For best results, keep the outfeed table perfectly level with the knives so that the board glides over the cutterhead smoothly to the outfeed table. During use, place the face of the board to be jointed against the fence while resting the edge to be jointed on the infeed table.
You need to adjust the height of the infeed table to determine the amount of material the jointer removes from the board. Then feed the board across the cutterhead to remove an amount of material that keeps the knives level with the outfeed table. That way, the whole process is fluid and seamless and you get straight and square boards all the time.
An adjustable fence allows you to bevel or square up a board’s edge. To square off two adjacent planes on a board, set the fence perpendicular to the cutter and tables and feed the stock against the fence with successive cuts. The jointer works like the hand plane, only that it is faster and more accurate. As long as you adjust the tables correctly, you will shave off the right amount of material easily. However, you need to take safety precautions and understand how to use the parts of your jointer to get the best results and optimize your productivity.
How to Use a Jointer
You might have the best tools in your woodworking shop, but you will turn out poor results if you don’t know how to use them. A jointer might be a straightforward tool, but many people get its operation wrong. That’s why you must master the machine before using it to edge and square your boards.
To get maximum value from your jointer, get:
- A jointer in top condition
- Machinist’s Square/Angle Gauge
- Wood Board
The following steps will show you the best way to use a jointer.
Get to Know the Tool
The first step before switching your jointer ON is to familiarize yourself with the parts, features, and functions of the machine. Don’t assume you know the parts and features of the tool as these can differ according to the manufacturer and model.
So read and understand the manual to know the machine better. Check out the features and controls on the tool. Try your hands on the tables, the fence, and the cutterhead, adjusting and setting the parts to understand how they work together.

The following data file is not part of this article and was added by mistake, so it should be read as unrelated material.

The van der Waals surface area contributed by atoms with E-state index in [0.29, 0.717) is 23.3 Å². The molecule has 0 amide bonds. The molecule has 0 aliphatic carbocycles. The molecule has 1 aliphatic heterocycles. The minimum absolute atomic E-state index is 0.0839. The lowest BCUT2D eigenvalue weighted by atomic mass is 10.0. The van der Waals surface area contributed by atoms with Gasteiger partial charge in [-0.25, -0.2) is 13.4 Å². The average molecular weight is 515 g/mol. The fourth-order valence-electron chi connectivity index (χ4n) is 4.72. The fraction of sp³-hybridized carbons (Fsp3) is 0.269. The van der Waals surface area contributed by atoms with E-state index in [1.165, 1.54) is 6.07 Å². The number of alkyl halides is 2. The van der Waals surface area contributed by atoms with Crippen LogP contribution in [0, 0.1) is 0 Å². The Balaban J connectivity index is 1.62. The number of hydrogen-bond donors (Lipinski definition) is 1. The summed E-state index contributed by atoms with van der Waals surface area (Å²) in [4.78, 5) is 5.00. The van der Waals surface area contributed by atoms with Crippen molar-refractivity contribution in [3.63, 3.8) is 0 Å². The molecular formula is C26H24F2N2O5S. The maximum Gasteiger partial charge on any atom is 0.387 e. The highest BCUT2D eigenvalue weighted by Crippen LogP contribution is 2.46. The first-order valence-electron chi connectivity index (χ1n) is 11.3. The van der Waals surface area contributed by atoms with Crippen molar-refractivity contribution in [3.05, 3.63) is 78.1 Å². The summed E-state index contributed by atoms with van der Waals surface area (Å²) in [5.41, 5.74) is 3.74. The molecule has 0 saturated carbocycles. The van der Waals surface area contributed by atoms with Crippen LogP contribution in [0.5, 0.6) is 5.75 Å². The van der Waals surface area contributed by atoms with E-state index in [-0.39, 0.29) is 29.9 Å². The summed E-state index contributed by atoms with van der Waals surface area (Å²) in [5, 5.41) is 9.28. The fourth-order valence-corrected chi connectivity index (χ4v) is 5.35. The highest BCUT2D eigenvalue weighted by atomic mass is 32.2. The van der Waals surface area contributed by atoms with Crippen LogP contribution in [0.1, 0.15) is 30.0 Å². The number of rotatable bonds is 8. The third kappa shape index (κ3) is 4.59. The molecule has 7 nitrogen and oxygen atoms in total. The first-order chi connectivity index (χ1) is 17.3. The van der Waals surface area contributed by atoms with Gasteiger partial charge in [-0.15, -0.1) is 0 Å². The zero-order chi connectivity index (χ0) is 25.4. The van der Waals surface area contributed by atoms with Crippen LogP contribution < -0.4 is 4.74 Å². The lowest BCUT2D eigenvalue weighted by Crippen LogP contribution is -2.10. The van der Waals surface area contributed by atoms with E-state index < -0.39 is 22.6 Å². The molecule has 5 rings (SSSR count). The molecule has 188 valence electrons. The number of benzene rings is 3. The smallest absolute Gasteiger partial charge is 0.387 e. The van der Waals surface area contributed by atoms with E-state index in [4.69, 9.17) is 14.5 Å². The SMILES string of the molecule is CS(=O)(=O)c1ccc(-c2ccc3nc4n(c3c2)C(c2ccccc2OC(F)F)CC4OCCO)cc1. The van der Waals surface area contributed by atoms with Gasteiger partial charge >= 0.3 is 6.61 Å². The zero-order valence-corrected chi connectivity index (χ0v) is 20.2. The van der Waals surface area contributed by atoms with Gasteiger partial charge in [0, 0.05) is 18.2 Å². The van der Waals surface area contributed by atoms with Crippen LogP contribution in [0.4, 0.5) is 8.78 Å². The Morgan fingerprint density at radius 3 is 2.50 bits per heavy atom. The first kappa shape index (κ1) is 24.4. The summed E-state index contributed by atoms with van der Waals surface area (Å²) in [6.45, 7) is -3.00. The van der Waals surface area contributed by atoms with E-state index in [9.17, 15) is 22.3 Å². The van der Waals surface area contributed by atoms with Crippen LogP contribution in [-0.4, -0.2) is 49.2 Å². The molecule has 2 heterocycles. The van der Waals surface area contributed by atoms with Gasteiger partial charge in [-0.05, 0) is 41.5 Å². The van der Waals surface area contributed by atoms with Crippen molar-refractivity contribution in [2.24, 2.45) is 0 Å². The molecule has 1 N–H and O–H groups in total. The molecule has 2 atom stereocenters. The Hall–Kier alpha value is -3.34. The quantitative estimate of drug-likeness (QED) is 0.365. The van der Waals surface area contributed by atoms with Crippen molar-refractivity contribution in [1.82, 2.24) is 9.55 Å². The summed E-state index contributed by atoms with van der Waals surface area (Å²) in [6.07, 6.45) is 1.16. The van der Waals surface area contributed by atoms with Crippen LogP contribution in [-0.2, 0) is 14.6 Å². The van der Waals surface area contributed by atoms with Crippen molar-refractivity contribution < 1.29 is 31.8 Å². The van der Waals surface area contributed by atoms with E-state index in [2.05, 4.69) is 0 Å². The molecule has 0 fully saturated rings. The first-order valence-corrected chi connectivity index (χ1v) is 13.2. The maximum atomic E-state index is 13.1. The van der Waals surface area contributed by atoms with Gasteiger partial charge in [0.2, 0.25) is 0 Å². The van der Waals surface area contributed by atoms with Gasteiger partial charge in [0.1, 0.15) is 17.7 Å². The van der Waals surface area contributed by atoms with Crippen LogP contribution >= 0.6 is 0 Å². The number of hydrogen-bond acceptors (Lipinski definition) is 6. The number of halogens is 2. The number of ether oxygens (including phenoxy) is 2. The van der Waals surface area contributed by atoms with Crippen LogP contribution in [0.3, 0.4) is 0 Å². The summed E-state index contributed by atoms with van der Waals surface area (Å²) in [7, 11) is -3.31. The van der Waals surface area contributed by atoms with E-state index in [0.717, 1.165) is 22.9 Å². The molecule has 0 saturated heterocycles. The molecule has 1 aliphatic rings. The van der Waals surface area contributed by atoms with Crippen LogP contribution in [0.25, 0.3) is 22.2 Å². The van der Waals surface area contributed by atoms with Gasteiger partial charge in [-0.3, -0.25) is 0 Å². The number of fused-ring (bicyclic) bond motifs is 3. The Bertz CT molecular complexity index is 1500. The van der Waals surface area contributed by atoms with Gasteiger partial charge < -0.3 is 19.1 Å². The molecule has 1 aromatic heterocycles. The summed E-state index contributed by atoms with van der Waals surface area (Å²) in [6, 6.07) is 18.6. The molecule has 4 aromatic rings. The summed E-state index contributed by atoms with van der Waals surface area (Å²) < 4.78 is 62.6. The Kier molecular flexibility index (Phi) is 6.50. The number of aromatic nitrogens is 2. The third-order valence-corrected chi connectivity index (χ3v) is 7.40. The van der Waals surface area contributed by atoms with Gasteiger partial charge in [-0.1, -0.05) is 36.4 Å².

Familiarizing yourself with the jointer before operation helps you know the tool better, makes operation safer and improves your results. So before you joint, understand what makes up the machine and how the different parts work.
Proper Setting and Adjustments
It’s vital that the jointer’s tables are parallel to each other before use. Go through the user manual for the correct procedure for adjusting the machine. Don’t forget to check the fence height and angle too.
The fence must be square with the tables. A machinist’s square or an angle gauge will do the job.
Your manual will specify the dimensions of the board the jointer can handle safely. This is important because feeding an oversized or undersized board stock into the jointer can damage the knives, impair the machine’s function and lead to serious injuries. If the board is too small, it can break and expose you to the cutterhead while a bigger board reduces the machine’s efficiency.
If you can balance the board on the infeed table and pass it through successfully, it probably is of the right length. However, you can also feed longer boards to the jointer using a straightedge or router. This may be more difficult to set up than using the right size boards, but it is doable. For best results, set the jointer for boards within the manufacturer’s specifications.